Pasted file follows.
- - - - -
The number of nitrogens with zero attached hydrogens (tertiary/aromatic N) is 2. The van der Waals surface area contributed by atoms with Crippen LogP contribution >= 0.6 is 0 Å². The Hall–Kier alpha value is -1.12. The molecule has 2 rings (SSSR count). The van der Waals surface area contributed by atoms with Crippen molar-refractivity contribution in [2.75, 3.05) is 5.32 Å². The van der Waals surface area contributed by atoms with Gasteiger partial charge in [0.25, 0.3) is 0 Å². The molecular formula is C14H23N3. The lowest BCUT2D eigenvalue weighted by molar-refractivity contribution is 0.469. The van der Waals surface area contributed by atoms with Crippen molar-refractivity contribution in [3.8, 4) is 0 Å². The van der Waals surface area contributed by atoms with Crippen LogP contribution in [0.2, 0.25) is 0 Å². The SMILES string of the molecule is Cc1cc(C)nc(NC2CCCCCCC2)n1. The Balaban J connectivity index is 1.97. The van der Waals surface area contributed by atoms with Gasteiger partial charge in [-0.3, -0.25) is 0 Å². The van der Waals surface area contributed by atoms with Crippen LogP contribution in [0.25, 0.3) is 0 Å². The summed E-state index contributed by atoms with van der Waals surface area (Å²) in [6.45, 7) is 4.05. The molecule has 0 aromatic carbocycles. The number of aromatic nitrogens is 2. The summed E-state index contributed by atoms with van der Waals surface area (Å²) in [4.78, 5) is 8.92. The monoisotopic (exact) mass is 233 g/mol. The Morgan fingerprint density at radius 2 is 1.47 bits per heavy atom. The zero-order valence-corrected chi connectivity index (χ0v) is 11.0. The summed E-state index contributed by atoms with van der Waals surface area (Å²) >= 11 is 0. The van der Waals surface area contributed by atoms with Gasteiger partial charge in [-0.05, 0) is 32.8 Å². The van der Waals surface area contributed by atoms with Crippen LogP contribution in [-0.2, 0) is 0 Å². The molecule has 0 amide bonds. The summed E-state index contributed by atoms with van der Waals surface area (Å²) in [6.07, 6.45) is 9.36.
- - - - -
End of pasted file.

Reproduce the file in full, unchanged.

The number of nitrogens with zero attached hydrogens (tertiary/aromatic N) is 2. The van der Waals surface area contributed by atoms with Crippen LogP contribution >= 0.6 is 0 Å². The Hall–Kier alpha value is -1.12. The molecule has 2 rings (SSSR count). The van der Waals surface area contributed by atoms with Crippen molar-refractivity contribution in [2.75, 3.05) is 5.32 Å². The van der Waals surface area contributed by atoms with Gasteiger partial charge in [0.25, 0.3) is 0 Å². The molecular formula is C14H23N3. The lowest BCUT2D eigenvalue weighted by molar-refractivity contribution is 0.469. The van der Waals surface area contributed by atoms with Crippen molar-refractivity contribution in [3.8, 4) is 0 Å². The van der Waals surface area contributed by atoms with Crippen LogP contribution in [0.2, 0.25) is 0 Å². The SMILES string of the molecule is Cc1cc(C)nc(NC2CCCCCCC2)n1. The Balaban J connectivity index is 1.97. The van der Waals surface area contributed by atoms with Gasteiger partial charge in [-0.3, -0.25) is 0 Å². The van der Waals surface area contributed by atoms with Crippen LogP contribution in [0.25, 0.3) is 0 Å². The summed E-state index contributed by atoms with van der Waals surface area (Å²) in [6.45, 7) is 4.05. The molecule has 0 aromatic carbocycles. The number of aromatic nitrogens is 2. The summed E-state index contributed by atoms with van der Waals surface area (Å²) in [4.78, 5) is 8.92. The monoisotopic (exact) mass is 233 g/mol. The Morgan fingerprint density at radius 2 is 1.47 bits per heavy atom. The zero-order valence-corrected chi connectivity index (χ0v) is 11.0. The summed E-state index contributed by atoms with van der Waals surface area (Å²) >= 11 is 0. The van der Waals surface area contributed by atoms with Gasteiger partial charge in [-0.05, 0) is 32.8 Å². The van der Waals surface area contributed by atoms with Crippen LogP contribution in [-0.2, 0) is 0 Å². The molecule has 0 amide bonds. The summed E-state index contributed by atoms with van der Waals surface area (Å²) in [6.07, 6.45) is 9.36.